This article is a lesson for sales newbies and people who are new to LinkedIn.

Anyone who has been using LinkedIn for a while will be familiar with the problem outlined in this story and tired of being on the other end of a SPAMMY connection requests.

Email is the perfect vehicle for SPAMMERS, see last week’s article “The 10 worst email opening lines.”

Before I accept an invitation to connect on LinkedIn I check the credentials of the person sending the request.

95% of the time, I get it right and people are genuine in wanting to connect to extend their network, because we have an affinity or reason to connect. Sometimes I take leap of faith when the person requesting to connect has connections in common, which in this case she did.

When I started using Linked 9 years ago I made a couple of stupid mistakes.

I asked former colleagues to connect and after they did, advised them of my new consulting business and then offered my services should they require them.

I learned quickly that your connections don’t like to pitched or receive unsolicited offers.

Particularly offensive is an unsolicited offer from a stranger, whose connection request you accept, which is immediately followed by a sales pitch.

No howdy-doody, old school tie, golf or small talk, it’s there in my profile if you bother to look. Nor even waiting a day or two to send me something that I might find useful or interesting.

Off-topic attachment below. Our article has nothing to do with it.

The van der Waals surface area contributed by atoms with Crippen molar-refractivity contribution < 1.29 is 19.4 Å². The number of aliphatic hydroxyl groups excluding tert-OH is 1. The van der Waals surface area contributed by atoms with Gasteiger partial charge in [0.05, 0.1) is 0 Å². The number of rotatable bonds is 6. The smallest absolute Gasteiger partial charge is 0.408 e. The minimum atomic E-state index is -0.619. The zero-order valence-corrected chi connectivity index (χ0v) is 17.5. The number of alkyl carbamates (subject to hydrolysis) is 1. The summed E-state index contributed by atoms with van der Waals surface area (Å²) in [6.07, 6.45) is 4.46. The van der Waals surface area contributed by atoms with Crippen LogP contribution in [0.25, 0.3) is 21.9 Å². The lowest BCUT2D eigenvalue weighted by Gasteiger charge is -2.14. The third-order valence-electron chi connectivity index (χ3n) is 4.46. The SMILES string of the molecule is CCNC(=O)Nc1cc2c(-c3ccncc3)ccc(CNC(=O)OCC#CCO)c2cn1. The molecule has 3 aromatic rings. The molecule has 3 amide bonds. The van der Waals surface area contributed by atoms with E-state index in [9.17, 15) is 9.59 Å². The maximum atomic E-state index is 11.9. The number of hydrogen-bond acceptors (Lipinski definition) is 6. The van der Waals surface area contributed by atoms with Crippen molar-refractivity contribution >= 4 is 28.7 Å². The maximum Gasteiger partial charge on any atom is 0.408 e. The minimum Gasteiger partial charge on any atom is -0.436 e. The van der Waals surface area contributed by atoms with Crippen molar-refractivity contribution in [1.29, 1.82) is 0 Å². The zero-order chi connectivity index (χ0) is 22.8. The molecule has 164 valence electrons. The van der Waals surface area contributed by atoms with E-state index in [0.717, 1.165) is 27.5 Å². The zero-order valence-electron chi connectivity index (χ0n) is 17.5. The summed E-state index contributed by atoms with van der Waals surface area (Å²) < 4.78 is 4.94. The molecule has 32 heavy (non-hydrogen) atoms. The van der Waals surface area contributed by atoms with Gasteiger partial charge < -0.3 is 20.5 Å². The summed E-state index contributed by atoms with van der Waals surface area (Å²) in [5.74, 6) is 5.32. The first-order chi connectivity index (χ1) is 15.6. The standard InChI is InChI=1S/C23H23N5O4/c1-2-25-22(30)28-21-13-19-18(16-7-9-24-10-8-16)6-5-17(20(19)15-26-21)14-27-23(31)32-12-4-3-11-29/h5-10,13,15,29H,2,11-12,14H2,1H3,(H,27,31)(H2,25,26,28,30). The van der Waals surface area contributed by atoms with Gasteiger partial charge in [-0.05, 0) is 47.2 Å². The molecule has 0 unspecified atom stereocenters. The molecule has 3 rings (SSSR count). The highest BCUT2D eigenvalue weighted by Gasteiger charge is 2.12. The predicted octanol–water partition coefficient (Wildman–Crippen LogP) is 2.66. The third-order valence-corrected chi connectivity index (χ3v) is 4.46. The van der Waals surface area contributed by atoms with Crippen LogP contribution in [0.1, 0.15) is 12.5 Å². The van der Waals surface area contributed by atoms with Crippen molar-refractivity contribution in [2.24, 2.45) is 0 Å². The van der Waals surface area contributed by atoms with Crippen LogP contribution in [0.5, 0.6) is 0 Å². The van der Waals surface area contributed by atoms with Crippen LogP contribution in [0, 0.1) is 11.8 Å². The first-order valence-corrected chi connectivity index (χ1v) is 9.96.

I think a lot of new salespeople think what I just described (connecting and sending unsolicited offers) is social selling. It isn’t.

It’s unwanted SPAM, it’s offensive and a breach of trust. It’s email SPAM using a different channel.

I include a snapshot from Lovely Chor Sanchez’ InMail, who does indeed look lovely in her photograph. I got her request at 11.13 and by 1.40 I had her reply. BAM.

She’s straight into the pitch. Hit hard and hittem early…. get those numbers up.

On closer inspection of Lovely’s profile I can see that she is two years out of college and already a LinkedIn Marketing Expert…wow. It took me 10,000 to become competent in creating effective sales and marketing messaging and content to drive conversations.

Lovely has just joined her new company and is no doubt trying to prove that she is indeed a LinkedIn marketing expert.

Some lessons are hard learned and we are fortunate in sales that we can make them frequently and still make a living. We can make a lot of money if we take some of the lessons on-board over time.